Kai is undoubtedly one of the strongest bodybuilders and his performances prove it. Just a few weeks before Mr. Olympia was able to perform several bench-press repetitions with 226 kg on the training video, in his young years he did not have a problem squatting with more than 362 kg and in series with 272 kg he performed 10 to 12 repetitions. Lifting as much weight as possible was definitely not his goal. By no means did he lift them on his own just to lift them. If he had not been able to perform repetitions in a full-fledged manner in the full range of repetitions with a feeling of maximum muscle contraction at every centimeter of movement, he would never have had the problem of substantially reducing the load used. He cites one-handed dumbbells in the forward bend as an example. He is able to use 68 to 90 kg of one-handed arm during this exercise, but still rarely exceeded the load of 54 kg. He took this approach from his role model Lee Haney, who did not use a load higher than 31 to 36 kg and definitely had the best back muscles at the time. At the beginning of his career, Kai also succumbed to the desire to lift more and more weights and the quality of movement and muscle contraction, the feeling of working muscles, all of which were far behind. In the following years, he suppressed his egos and used loads that were heavy, but he was able to control them in full range of motion. If Kai has been able to change this way of thinking, you have to try. In the following years, he suppressed his egos and used loads that were heavy, but he was able to control them in full range of motion. If Kai has been able to change this way of thinking, you have to try. In the following years, he suppressed his egos and used loads that were heavy, but he was able to control them in full range of motion. If Kai has been able to change this way of thinking, you have to try.


5. The basis is always exercises with free weights – never ignore them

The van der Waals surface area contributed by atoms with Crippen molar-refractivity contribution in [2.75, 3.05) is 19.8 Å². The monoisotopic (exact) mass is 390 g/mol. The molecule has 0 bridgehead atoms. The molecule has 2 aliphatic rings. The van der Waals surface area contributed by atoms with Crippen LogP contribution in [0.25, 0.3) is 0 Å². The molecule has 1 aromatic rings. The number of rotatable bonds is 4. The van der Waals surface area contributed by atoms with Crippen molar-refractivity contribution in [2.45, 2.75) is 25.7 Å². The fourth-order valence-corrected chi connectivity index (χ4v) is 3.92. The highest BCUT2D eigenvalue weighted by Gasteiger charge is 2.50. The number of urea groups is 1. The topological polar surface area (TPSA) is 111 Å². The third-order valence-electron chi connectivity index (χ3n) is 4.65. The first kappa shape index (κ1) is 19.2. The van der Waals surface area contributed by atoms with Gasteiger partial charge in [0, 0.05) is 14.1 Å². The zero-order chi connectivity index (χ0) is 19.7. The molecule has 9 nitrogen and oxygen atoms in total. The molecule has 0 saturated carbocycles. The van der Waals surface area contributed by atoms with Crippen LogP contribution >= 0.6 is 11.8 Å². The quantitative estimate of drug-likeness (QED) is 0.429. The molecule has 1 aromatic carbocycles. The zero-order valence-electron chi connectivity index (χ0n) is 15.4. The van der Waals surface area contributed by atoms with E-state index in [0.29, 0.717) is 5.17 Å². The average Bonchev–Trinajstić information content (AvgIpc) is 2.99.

If we should carve any rule in bodybuilding to stone, it is the above title. In the history of bodybuilding, millions of men, especially men, have shown this truth for decades to become stronger and bigger. And for most of that time, they used dumbbells as the only means to achieve these goals – nothing else was available. It was not until the 1970s that the era of machines began and the gyms began to fill with them, until it reached the stage of more machines than standard equipment in the form of dumbbells. Kai was lucky to train in one of the most famous gyms, the Bev Francis Powerhouse Gym, which provided both an excellent range of high-quality equipment and a large number of dumbbells. Despite these great possibilities, Kai never fully relied on high-tech machines to develop his body as best he could. However, he realized that the best that both dumbbells and machines gave him to develop should be used. Nevertheless, he claims: “I have tried all possible highly sophisticated machines in my career with the conclusion that they do not fully suit me. Free weights are still the most valuable tool for every bodybuilder. If you want to achieve spectacular and perfect muscle development, you can use free scales without machines, but I very much doubt it would work the other way around. That’s just my belief. ”

6. Squats with a large barbell are the basis of leg training

As already mentioned, there are no better or worse exercises in general, but rather less suitable or more suitable exercises to achieve a certain goal. Nevertheless, in this case, Kai made an exception in his views. He really considers squats with a large barbell to be the best exercise for developing leg muscles. “It’s hard to find an easier, more effective or more productive exercise for the entire lower half of the body,” he says at the beginning of the issue, continuing: “It’s hard to find a bodybuilder with more than average leg muscle development who doesn’t build his thighs with large squats for years.However, Kai does not deny that there are circumstances that simply preclude the use of squats. These are various intervertebral disc herniations or other spinal injuries, but these are perhaps the only legitimate reasons. For everyone else, squats are the absolute best choice for thigh strength and volume. However, Kai fundamentally rejects any partial repetitions for squats and claims that it is better to perform full squats with 100 kg perfect technique in the full range of repetitions than with twice the weight of half repetitions, where the technique is more like a dumbbell forward bend.